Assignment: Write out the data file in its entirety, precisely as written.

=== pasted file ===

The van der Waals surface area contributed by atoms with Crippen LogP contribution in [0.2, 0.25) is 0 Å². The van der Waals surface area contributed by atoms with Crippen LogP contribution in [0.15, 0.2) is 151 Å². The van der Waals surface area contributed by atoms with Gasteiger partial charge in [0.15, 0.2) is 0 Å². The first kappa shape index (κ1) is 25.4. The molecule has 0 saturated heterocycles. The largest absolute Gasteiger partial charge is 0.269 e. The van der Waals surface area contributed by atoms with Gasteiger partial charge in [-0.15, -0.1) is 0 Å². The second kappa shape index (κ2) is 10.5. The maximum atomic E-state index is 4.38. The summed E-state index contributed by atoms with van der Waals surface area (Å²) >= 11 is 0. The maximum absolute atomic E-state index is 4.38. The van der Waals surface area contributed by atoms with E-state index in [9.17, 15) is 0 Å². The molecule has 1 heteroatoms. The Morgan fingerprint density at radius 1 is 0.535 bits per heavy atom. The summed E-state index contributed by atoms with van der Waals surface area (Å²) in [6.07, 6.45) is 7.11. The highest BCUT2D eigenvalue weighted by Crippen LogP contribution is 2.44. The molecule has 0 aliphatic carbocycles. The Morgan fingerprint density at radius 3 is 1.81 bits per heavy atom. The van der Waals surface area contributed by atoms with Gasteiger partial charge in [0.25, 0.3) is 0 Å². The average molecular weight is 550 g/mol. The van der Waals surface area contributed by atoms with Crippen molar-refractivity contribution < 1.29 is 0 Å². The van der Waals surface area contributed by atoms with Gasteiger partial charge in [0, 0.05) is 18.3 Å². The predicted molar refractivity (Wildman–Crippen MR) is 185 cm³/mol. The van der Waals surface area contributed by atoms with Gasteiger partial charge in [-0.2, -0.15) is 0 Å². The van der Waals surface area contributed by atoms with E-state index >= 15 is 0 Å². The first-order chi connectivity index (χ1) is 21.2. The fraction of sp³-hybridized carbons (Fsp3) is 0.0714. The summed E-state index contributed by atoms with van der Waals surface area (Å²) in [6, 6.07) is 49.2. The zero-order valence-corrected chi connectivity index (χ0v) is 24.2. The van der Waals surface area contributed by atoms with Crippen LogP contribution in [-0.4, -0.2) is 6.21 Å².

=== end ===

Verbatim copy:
The van der Waals surface area contributed by atoms with Crippen LogP contribution in [0.2, 0.25) is 0 Å². The van der Waals surface area contributed by atoms with Crippen LogP contribution in [0.15, 0.2) is 151 Å². The van der Waals surface area contributed by atoms with Gasteiger partial charge in [0.15, 0.2) is 0 Å². The first kappa shape index (κ1) is 25.4. The molecule has 0 saturated heterocycles. The largest absolute Gasteiger partial charge is 0.269 e. The van der Waals surface area contributed by atoms with Gasteiger partial charge in [-0.15, -0.1) is 0 Å². The second kappa shape index (κ2) is 10.5. The maximum atomic E-state index is 4.38. The summed E-state index contributed by atoms with van der Waals surface area (Å²) >= 11 is 0. The maximum absolute atomic E-state index is 4.38. The van der Waals surface area contributed by atoms with E-state index in [9.17, 15) is 0 Å². The molecule has 1 heteroatoms. The Morgan fingerprint density at radius 1 is 0.535 bits per heavy atom. The summed E-state index contributed by atoms with van der Waals surface area (Å²) in [6.07, 6.45) is 7.11. The highest BCUT2D eigenvalue weighted by Crippen LogP contribution is 2.44. The molecule has 0 aliphatic carbocycles. The Morgan fingerprint density at radius 3 is 1.81 bits per heavy atom. The van der Waals surface area contributed by atoms with Gasteiger partial charge in [0.25, 0.3) is 0 Å². The average molecular weight is 550 g/mol. The van der Waals surface area contributed by atoms with Crippen molar-refractivity contribution < 1.29 is 0 Å². The van der Waals surface area contributed by atoms with Gasteiger partial charge in [0, 0.05) is 18.3 Å². The predicted molar refractivity (Wildman–Crippen MR) is 185 cm³/mol. The van der Waals surface area contributed by atoms with Gasteiger partial charge in [-0.2, -0.15) is 0 Å². The van der Waals surface area contributed by atoms with E-state index >= 15 is 0 Å². The first-order chi connectivity index (χ1) is 21.2. The fraction of sp³-hybridized carbons (Fsp3) is 0.0714. The summed E-state index contributed by atoms with van der Waals surface area (Å²) in [6, 6.07) is 49.2. The zero-order valence-corrected chi connectivity index (χ0v) is 24.2. The van der Waals surface area contributed by atoms with Crippen LogP contribution in [-0.4, -0.2) is 6.21 Å².